Just before Yom Kippur, the Jewish Day of Atonement (or as I would like to call it, forgivefest), A Lot of Jews make social media posts asking their friends, relatives, countryfolk, etc. for forgiveness for any forgotten, ignored, or unrecognized wrongs that they might have done to those people in the past year.
It’s something that in the past I’ve asked on social media and it’s something I’ll surely ask again. But when I do so, I prefer to reflect on the past and on the now, and to come away with something meaningful in saying I’m sorry.
Apology is an outward expression of introspection. Introspection turns into all-consuming guilt if it is bottled up and imbalanced. Outward expressions of contrition, as we’ve learned all too recently on the national scale, are worth little if the capacity for real introspection is missing.
So, come and introspect with me.
Certainly in the last year, I have done things for which I should seek forgiveness. Little things, like bumping into someone carelessly, and big things, like forgetting to call a friend before some major life event. For these things, I am certainly sorry–life got in the way.
But if my graduate school advisor taught me anything, it’s that sorry means little and excuses even less. What matters is results, and not just scientific ones.
I’m also, of course, interested in the fact that yesterday we had Indigenous People’s Day, today we have Coming Out Day, and then tomorrow there is a day for the Jews to atone for our sins.
You would think, perhaps, that the Jews should get a day off from apologizing for ourselves and some folks should apologize to us for a change, but I know I don’t live in that world and I won’t pretend I can.
At the same time, though, I can’t help but reflect on the indigenous people who I have known, and on the people with marginalized orientations, identities, and genders who I have known, and the ways that I have in ignorance either been insensitive or outright rude to them. Most of these things were when I was a child, though some were embarrassingly late in life. My awakening to social sensitivity was not a rapid one.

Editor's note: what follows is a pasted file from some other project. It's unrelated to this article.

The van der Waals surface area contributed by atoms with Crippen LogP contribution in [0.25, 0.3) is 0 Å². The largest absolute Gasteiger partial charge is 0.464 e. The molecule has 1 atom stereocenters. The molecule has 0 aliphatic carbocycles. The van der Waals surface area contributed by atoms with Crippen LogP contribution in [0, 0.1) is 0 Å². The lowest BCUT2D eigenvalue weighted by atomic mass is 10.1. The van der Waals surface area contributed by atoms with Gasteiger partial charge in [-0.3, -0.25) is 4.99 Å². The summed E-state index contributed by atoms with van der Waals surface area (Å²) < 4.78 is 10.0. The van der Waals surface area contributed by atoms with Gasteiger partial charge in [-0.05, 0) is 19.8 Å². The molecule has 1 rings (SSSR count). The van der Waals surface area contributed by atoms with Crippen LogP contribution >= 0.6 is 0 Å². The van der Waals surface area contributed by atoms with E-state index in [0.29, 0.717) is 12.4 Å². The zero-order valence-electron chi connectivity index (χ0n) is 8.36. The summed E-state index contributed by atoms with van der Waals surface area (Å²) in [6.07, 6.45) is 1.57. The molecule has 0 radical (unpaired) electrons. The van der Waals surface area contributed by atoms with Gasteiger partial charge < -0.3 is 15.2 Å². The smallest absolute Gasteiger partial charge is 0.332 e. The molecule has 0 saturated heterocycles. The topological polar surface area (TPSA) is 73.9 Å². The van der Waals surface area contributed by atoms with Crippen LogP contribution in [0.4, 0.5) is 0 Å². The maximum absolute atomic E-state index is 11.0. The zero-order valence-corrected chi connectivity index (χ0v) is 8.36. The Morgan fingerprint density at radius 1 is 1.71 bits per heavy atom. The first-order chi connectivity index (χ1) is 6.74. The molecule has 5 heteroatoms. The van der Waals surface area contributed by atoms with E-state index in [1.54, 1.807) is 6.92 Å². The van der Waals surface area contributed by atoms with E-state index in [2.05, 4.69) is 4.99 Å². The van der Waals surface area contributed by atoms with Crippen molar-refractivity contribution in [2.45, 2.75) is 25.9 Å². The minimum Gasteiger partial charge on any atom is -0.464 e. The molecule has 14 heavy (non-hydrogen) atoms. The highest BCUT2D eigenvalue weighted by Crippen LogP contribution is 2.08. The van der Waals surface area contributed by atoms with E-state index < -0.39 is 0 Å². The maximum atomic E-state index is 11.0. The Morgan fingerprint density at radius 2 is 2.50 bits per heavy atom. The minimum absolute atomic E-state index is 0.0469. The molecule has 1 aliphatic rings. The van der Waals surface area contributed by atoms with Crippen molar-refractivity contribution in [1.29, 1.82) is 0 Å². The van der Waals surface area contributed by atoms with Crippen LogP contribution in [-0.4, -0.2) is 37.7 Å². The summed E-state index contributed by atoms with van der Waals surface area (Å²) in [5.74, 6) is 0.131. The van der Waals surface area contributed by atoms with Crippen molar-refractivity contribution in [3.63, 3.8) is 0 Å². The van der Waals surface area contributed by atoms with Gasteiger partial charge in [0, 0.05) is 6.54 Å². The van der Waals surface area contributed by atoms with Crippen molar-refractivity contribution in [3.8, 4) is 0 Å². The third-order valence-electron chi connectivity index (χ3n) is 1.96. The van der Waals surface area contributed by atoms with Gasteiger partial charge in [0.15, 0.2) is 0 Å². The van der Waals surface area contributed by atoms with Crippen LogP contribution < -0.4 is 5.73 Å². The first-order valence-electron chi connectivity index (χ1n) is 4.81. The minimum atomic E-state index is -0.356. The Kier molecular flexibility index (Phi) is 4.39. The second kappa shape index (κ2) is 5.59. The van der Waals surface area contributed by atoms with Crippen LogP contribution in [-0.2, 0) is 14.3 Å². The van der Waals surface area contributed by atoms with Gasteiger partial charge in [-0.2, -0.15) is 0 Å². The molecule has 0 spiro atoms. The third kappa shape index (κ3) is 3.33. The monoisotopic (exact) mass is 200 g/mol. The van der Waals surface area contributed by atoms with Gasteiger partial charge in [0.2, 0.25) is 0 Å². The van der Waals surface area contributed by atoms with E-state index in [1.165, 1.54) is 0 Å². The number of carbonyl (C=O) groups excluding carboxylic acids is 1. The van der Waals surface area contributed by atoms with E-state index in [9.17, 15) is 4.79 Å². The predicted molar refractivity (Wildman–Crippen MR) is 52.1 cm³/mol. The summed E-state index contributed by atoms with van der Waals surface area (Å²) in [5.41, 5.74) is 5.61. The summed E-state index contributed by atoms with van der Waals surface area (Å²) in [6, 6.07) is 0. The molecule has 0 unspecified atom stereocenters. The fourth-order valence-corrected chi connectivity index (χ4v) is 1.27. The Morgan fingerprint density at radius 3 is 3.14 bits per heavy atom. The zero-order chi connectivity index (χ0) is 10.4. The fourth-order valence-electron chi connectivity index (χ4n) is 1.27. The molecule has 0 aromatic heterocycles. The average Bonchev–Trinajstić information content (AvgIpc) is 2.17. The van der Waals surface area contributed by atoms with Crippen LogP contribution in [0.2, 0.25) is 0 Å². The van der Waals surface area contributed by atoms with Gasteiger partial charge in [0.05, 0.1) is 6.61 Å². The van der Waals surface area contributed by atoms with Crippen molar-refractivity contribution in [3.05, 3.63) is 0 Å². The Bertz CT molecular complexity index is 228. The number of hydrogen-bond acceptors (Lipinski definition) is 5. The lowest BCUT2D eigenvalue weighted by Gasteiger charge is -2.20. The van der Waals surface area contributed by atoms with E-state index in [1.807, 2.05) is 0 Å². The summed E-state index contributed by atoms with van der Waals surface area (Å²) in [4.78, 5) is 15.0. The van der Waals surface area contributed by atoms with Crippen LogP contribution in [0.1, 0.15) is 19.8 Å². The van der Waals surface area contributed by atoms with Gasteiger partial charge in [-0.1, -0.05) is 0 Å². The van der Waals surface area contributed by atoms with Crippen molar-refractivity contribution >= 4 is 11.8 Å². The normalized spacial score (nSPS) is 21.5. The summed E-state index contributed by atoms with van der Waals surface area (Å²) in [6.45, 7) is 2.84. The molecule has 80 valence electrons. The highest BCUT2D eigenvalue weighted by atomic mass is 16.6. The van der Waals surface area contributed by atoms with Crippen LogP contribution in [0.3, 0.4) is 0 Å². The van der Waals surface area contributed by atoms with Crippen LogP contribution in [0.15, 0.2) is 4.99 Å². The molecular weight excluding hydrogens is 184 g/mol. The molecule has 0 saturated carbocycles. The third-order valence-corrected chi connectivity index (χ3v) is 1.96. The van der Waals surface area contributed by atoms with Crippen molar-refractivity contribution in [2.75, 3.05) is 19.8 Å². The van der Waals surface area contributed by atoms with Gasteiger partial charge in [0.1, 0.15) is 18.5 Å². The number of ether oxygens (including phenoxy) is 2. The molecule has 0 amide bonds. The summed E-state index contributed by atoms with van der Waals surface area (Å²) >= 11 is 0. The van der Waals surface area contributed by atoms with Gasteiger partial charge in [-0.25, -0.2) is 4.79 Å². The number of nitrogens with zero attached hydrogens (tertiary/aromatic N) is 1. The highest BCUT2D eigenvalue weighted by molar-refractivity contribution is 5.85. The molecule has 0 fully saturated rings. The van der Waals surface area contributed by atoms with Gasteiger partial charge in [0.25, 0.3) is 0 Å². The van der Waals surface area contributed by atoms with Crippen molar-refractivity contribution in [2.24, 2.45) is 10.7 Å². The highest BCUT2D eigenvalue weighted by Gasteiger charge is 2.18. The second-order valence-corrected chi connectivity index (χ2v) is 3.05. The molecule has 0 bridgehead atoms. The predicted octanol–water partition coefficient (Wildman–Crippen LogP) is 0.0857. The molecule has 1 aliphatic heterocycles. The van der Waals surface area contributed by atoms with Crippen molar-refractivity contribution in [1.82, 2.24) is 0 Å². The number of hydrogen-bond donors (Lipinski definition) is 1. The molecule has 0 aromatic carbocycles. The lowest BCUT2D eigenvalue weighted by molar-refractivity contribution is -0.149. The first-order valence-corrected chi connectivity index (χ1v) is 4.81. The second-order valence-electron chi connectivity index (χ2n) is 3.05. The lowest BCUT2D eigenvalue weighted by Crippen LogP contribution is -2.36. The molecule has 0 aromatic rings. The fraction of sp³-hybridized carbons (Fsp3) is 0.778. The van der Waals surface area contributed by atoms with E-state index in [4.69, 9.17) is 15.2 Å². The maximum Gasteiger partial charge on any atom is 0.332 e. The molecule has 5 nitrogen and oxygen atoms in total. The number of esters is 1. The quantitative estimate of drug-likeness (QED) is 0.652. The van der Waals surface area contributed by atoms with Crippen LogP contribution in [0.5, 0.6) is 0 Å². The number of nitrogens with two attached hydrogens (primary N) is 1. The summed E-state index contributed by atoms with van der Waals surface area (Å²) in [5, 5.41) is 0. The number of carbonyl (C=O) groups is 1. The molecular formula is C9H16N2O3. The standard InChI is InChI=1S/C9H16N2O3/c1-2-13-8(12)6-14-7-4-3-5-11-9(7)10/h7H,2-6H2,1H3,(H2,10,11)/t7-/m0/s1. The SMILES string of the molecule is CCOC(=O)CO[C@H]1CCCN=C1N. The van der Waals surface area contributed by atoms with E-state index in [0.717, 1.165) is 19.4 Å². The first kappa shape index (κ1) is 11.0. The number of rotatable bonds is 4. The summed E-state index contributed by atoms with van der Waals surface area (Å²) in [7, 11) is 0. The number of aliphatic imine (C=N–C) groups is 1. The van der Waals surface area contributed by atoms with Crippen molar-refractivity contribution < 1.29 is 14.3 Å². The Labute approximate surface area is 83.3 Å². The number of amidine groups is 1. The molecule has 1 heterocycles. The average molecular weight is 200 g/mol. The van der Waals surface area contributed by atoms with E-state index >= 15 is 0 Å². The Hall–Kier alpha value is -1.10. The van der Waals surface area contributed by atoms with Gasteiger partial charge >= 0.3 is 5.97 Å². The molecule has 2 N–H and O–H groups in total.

In many cases, I’ll never know that I upset a specific person–especially in today’s world where so many interactions are the fatiguing culmination of many such interactions with many dozens of people, and where the wronged party is usually too exhausted to get into THAT conversation again and just blocking or unfollowing is their main recourse. I don’t blame them. The best thing I can do for such people is what they have wished for–leave them alone.
But how can one atone for an interpersonal wrong without contacting the person you wronged? One way is this, or an even less distinct social media post asking for forgiveness.
On the other hand, there is a better option. Sometimes something cannot be fixed, much as tikkun olam, repairing the world, is a Jewish principle. Sometimes you have missed your chance in that instance–and I don’t mean just because the person blocked you on Twitter. Perhaps they moved away, or you lost touch, or you’re too embarrassed to speak to them…or many other concepts.
In this case, I return to introspection, and expressing it from the outside. It is too easy to think that the world is against us, that everything is a vast conspiracy by other people who wish us ill. It is far harder to ask, “What did I do wrong that this outcome happened?” Sometimes it is nothing. Often it is a contribution to a greater context where everyone could have acted better.
In asking the question, we achieve the greatest step towards apology–asking for a way that we can be better. Even if we do not advertise this, even if it is disconnected from past bad behavior in specifics, it can be a tremendous step to just say “I will improve, I will be better, I will not do this to another person again.”
When you don’t know even that you did something–if you aren’t sure–this might be hard to commit to, but it isn’t impossible. Asking first, “Wait, what if I did do something wrong?” is a step away from “Hmm, I’d better pay close attention to my effect on people in the future.” It is a journey towards examining yourself and finding the apology inside you.
In case that sounded like the sort of thing that I’d use as a parody title for a self-help book, I assure you that I’m still the very materialist scientist you know and possibly like a little. But at the same time, emotion is a spiritual concept as much as a biological one. The meat that I am is the meat of my soul.
And before I go into 25 hours of starving that meat to bring out its most spiritual depths, I must wonder: who have I hurt? How can I be better? How can I forgive others, how can they forgive me–and how can we all forgive ourselves?
The only solution I have–in fact the only solution I can imagine, rings like the final line of the Yom Kippur service: “For the coming year, in Jerusalem.” While I’d love to be in Jerusalem, I’d also love to be in a place where I am at least incrementally better than the person I was in the last year. So when I introspect, and I seek apology, I think I also want to commit to do fewer things that require apology. I am left with only one concluding pledge:
For the coming year, better.
This originally appeared on www.johnskylar.com.